by Nico Isaac
Updated: July 07, 2017
Today, July 7, happens to be National Tell the Truth Day. So, what better time to ask the brutally hard questions, such as:
True or False: News events propel trend changes in financial markets?
Well, instead of answering out right, we'd rather let the markets decide for themselves using the recent performance of one of the world's most popularly traded currency pairs: USDJPY.
This June, the mainstream news circulating around the dollar/yen had one common theme: A rise in political uncertainty equaled a rise in the yen, considered a "safety play." Wrote one news source at the time:
"Analysts said the Japanese currency is finding buyers thanks in part to concerns about a rift between Qatar and other Mideast nations, as well as jitters around the UK election...
"Geopolitical risks are leading the direction. The dollar fell to its lowest level in six weeks against the yen. This shouldn't be surprising given the scale of event risks." (June 6 MarketWatch)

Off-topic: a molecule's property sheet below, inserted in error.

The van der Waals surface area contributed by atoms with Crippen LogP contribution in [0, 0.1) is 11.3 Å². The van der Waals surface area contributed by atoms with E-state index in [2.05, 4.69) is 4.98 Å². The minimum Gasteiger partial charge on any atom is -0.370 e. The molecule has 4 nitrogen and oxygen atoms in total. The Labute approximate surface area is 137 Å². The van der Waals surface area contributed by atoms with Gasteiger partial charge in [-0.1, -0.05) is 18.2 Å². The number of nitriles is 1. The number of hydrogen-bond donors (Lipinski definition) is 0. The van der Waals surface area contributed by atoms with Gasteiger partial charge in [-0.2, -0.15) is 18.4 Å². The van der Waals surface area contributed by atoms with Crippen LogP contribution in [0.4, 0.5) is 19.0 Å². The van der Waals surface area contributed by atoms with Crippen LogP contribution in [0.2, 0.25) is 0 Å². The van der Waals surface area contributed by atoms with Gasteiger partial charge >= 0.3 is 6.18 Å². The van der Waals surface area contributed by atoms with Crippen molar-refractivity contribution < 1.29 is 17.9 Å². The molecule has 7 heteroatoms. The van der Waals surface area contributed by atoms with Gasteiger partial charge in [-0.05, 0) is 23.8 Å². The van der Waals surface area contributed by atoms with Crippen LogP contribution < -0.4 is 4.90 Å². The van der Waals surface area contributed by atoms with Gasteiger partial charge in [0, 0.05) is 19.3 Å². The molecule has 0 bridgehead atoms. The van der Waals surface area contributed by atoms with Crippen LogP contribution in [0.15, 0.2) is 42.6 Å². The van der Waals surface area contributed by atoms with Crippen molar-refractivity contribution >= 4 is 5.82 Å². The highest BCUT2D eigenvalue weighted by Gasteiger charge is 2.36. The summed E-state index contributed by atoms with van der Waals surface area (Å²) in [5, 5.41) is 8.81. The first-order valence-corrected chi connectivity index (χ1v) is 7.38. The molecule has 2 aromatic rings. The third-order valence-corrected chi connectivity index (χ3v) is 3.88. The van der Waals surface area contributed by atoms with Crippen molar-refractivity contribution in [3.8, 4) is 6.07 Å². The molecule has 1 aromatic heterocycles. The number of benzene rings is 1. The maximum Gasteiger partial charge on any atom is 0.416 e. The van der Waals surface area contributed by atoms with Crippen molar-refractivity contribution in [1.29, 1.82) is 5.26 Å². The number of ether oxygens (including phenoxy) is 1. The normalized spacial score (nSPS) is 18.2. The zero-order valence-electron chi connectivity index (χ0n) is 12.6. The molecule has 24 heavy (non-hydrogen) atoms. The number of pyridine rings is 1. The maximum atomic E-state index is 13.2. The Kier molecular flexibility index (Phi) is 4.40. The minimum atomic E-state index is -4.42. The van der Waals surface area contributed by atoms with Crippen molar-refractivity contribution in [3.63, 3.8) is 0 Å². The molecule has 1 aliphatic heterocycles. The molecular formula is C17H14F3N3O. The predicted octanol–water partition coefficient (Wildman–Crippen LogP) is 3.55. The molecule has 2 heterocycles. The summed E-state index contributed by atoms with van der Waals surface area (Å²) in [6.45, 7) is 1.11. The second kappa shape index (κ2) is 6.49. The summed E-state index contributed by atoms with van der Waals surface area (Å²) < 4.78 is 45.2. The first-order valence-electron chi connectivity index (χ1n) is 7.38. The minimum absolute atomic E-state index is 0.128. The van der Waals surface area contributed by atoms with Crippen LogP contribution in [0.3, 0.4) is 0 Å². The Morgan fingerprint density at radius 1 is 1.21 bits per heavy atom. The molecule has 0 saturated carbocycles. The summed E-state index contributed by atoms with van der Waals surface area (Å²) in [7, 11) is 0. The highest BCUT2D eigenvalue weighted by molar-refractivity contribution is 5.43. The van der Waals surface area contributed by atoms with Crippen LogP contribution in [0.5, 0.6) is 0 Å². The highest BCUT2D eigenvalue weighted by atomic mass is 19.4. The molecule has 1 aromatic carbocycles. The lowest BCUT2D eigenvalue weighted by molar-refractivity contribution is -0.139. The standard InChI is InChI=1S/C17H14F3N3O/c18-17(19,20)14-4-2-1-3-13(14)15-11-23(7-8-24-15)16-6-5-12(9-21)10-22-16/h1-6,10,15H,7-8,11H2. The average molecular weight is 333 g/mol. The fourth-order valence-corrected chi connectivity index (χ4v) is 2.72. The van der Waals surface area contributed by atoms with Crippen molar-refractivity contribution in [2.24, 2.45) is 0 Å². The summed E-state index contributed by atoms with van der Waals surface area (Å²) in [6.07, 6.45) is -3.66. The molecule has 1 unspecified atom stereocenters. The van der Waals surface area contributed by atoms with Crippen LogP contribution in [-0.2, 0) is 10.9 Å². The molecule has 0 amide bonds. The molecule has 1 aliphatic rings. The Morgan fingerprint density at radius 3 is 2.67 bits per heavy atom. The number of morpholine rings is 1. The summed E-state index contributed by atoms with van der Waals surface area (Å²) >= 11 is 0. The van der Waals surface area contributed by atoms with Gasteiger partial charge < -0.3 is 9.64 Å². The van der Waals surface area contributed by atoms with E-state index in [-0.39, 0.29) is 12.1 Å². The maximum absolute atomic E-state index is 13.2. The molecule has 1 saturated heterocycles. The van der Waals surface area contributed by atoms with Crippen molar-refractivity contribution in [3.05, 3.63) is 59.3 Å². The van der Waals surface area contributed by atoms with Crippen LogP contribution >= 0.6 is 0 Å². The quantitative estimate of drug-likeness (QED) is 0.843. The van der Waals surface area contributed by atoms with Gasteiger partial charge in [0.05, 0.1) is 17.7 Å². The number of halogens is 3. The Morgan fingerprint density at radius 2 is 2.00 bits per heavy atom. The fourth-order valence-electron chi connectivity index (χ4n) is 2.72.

"Leading the direction"? Well, instead of steering the yen higher, as the news-led-markets-scenario intended, the Japanese currency turned down shortly after.
Which leaves the only other option -- something other than the news was at play here.
We believe that something else is investor psychology, which unfolds as Elliott wave patterns directly on a market's price chart.
On June 12, our Currency Pro Service analyst Tony Carrion published an intraday forecast for the USDJPY that made no mention of the external political climate in the currency's backdrop. Instead, Tony identified a significant bullish set-up on the USDJPY's price chart (i.e. rising dollar, falling yen) -- a soon-to-be-here third-wave advance:
"USDJPY has penetrated the corrective price channel, the first step we were looking for to confirm a bottom in wave 2 at 109.63. Since we don't have a clear five waves up yet, we'll want to see an advance above 110.44 to further establish the low is in place."
Two days later, prices established the low and -- as the next chart shows -- embarked on powerful rally to two-month highs in the weeks that followed: (rising dollar, falling yen).
So, on this day, July 7 -- and every other day to follow -- it pays to be honest: All too often, explanations rooted in "market fundamentals" are not really forecasting anything; they are simply rationalizing a move that's already happened.
You have to look at indicators other than the news to forecast the moves that aren't here yet.